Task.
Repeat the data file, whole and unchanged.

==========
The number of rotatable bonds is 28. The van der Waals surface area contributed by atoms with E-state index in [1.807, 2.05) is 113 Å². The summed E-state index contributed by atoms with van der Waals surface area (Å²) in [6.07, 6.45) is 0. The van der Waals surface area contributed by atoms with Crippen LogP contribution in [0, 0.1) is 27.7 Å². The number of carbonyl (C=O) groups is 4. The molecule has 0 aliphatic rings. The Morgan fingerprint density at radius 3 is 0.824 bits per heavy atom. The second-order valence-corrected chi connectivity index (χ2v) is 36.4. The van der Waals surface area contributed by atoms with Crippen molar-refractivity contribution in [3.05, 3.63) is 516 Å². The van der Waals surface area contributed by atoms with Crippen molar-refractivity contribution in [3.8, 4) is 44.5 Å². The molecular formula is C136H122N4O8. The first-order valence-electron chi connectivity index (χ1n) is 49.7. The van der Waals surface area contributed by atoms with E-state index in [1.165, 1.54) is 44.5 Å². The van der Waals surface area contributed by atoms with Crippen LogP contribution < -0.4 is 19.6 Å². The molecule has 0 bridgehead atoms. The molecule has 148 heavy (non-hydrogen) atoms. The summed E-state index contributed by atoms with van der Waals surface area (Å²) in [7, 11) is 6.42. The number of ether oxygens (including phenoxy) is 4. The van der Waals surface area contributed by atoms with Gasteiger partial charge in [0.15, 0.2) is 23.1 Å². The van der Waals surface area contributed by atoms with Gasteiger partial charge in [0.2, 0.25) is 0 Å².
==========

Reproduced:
The number of rotatable bonds is 28. The van der Waals surface area contributed by atoms with E-state index in [1.807, 2.05) is 113 Å². The summed E-state index contributed by atoms with van der Waals surface area (Å²) in [6.07, 6.45) is 0. The van der Waals surface area contributed by atoms with Crippen LogP contribution in [0, 0.1) is 27.7 Å². The number of carbonyl (C=O) groups is 4. The molecule has 0 aliphatic rings. The Morgan fingerprint density at radius 3 is 0.824 bits per heavy atom. The second-order valence-corrected chi connectivity index (χ2v) is 36.4. The van der Waals surface area contributed by atoms with Crippen molar-refractivity contribution in [3.05, 3.63) is 516 Å². The van der Waals surface area contributed by atoms with Crippen molar-refractivity contribution in [3.8, 4) is 44.5 Å². The molecular formula is C136H122N4O8. The first-order valence-electron chi connectivity index (χ1n) is 49.7. The van der Waals surface area contributed by atoms with E-state index in [1.165, 1.54) is 44.5 Å². The van der Waals surface area contributed by atoms with Crippen LogP contribution < -0.4 is 19.6 Å². The molecule has 0 bridgehead atoms. The molecule has 148 heavy (non-hydrogen) atoms. The summed E-state index contributed by atoms with van der Waals surface area (Å²) in [7, 11) is 6.42. The number of ether oxygens (including phenoxy) is 4. The van der Waals surface area contributed by atoms with Gasteiger partial charge in [0.15, 0.2) is 23.1 Å². The van der Waals surface area contributed by atoms with Gasteiger partial charge in [0.2, 0.25) is 0 Å².